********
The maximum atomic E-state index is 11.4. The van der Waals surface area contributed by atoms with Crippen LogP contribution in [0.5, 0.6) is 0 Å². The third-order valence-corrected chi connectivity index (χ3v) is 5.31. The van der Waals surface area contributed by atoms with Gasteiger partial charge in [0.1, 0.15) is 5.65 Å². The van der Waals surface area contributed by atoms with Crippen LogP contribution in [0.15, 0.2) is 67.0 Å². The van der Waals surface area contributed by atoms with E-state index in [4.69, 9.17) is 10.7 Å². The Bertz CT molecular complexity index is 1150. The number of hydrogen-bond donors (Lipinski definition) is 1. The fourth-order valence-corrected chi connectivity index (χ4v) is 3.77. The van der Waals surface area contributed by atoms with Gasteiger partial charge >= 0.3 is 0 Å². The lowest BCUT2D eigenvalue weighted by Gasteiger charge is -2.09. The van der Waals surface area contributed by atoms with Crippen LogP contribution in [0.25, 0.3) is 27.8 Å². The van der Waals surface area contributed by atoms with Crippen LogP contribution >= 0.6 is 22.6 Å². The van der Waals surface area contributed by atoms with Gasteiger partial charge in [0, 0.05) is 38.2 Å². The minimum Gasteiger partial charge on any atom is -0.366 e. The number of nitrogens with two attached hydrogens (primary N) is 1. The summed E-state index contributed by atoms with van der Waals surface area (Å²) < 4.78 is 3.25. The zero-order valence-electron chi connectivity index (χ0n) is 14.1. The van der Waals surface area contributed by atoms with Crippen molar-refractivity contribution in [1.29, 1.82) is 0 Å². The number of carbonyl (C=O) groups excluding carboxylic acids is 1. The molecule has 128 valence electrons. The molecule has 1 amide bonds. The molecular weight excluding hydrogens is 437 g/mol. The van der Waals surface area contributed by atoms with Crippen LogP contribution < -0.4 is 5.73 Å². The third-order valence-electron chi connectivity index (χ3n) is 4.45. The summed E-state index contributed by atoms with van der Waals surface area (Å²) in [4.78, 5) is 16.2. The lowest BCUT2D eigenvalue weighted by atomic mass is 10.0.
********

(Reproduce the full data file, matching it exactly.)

The maximum atomic E-state index is 11.4. The van der Waals surface area contributed by atoms with Crippen LogP contribution in [0.5, 0.6) is 0 Å². The third-order valence-corrected chi connectivity index (χ3v) is 5.31. The van der Waals surface area contributed by atoms with Gasteiger partial charge in [0.1, 0.15) is 5.65 Å². The van der Waals surface area contributed by atoms with Crippen LogP contribution in [0.15, 0.2) is 67.0 Å². The van der Waals surface area contributed by atoms with E-state index in [4.69, 9.17) is 10.7 Å². The Bertz CT molecular complexity index is 1150. The number of hydrogen-bond donors (Lipinski definition) is 1. The fourth-order valence-corrected chi connectivity index (χ4v) is 3.77. The van der Waals surface area contributed by atoms with Gasteiger partial charge >= 0.3 is 0 Å². The lowest BCUT2D eigenvalue weighted by Gasteiger charge is -2.09. The van der Waals surface area contributed by atoms with Crippen LogP contribution in [0.25, 0.3) is 27.8 Å². The van der Waals surface area contributed by atoms with Crippen LogP contribution >= 0.6 is 22.6 Å². The van der Waals surface area contributed by atoms with Gasteiger partial charge in [0, 0.05) is 38.2 Å². The minimum Gasteiger partial charge on any atom is -0.366 e. The number of nitrogens with two attached hydrogens (primary N) is 1. The summed E-state index contributed by atoms with van der Waals surface area (Å²) < 4.78 is 3.25. The zero-order valence-electron chi connectivity index (χ0n) is 14.1. The van der Waals surface area contributed by atoms with Crippen molar-refractivity contribution in [1.29, 1.82) is 0 Å². The number of carbonyl (C=O) groups excluding carboxylic acids is 1. The molecule has 128 valence electrons. The molecule has 1 amide bonds. The molecular weight excluding hydrogens is 437 g/mol. The van der Waals surface area contributed by atoms with Crippen LogP contribution < -0.4 is 5.73 Å². The third-order valence-electron chi connectivity index (χ3n) is 4.45. The summed E-state index contributed by atoms with van der Waals surface area (Å²) in [4.78, 5) is 16.2. The lowest BCUT2D eigenvalue weighted by atomic mass is 10.0.